HTTP2 protocol detailed overview

This page documents HTTP protocol evolution over the years and how HTTP2 will make applications faster, simpler and more robust.

HTTP/2 Protocol Evolution

The primary goal of HTTP/2 was to reduce latency by enabling full request and response multiplexing, minimize protocol overhead via efficient compression of HTTP header fields, and add support for request prioritization and server push. HTTP/2 supports all of the core features of HTTP/1.1 i.e. all the core concepts, such as HTTP methods, status codes, URIs, and header fields remains the same.

  • Binary Format HTTP/1.1 used to process text commands to complete request-response cycles. HTTP/2 will use binary format (in 1s and 0s) for client-server request response communication i.e. browsers using HTTP/2 implementation will convert the text commands into binary before transmitting it over the network. Hence, it automatically improves performance by having low overhead in parsing data and by having lower network footprint.

  • Header Compression Header compression using improved algorithms that improve performance as well as security.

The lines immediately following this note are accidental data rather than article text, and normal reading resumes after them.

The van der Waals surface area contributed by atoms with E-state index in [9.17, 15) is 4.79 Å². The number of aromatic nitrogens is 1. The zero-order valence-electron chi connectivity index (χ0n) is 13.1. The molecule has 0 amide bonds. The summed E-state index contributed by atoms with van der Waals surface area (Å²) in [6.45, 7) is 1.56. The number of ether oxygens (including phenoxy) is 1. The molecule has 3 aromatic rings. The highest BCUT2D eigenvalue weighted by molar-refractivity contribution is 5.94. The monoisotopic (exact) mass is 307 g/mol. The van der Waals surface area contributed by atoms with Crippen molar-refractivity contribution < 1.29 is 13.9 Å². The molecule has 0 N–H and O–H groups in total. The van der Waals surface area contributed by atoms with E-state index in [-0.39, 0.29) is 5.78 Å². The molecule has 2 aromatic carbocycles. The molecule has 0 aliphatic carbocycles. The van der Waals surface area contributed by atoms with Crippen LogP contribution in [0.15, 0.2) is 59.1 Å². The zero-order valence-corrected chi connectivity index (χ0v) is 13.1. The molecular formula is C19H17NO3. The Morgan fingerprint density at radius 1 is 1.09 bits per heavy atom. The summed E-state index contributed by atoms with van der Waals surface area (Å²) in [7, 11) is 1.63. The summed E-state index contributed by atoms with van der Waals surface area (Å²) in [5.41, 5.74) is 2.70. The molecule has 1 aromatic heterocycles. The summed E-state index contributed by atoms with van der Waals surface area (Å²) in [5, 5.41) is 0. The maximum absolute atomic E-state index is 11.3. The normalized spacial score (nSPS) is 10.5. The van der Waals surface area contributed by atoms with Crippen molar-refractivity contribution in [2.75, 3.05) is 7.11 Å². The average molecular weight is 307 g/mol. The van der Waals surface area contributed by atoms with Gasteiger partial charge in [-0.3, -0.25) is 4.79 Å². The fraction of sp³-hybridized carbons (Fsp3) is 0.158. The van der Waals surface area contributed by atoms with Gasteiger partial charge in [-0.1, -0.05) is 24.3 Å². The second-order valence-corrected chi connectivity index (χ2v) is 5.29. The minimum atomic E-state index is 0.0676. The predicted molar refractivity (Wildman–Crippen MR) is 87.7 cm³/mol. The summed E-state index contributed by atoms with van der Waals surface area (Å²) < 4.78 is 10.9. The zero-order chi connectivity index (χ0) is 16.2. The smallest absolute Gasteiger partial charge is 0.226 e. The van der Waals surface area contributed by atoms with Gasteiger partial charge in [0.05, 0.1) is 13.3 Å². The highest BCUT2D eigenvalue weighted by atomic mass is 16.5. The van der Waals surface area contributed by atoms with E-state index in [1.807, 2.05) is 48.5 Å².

• Multiplexing and concurrency In HTTP/2, only single TCP connection is required to ensure effective network resource utilization despite transmitting multiple data streams. Also, the responses can be received out of order - eliminating the need for multiple connections between the client and the server.

  • Stream Prioritization HTTP/2 works on streams instead of pipelining. HTTP/2 implementation allows the client to provide preference to particular data streams. Although the server is not bound to follow these instructions from the client, the mechanism allows the server to optimize network resource allocation based on end-user requirements.

  • HTTP/2 Server Push The server can prioritize pushed resources – a key performance differentiator in HTTP/2 vs HTTP1.

HTTP/2 Adoption and quick facts

  • As of 2016, Most of the browsers support HTTP2 - 70%
  • As of 2016, Most of Servers support HTTP2
  • As of 2016, 24% of firefox traffic is HTTP2

References


# Reference
1 https://tools.ietf.org/html/rfc7540
2 https://hpbn.co/HTTP2/
3 https://kinsta.com/learn/what-is-HTTP2/

Version History


Date Description
2016-08-24 Initial Version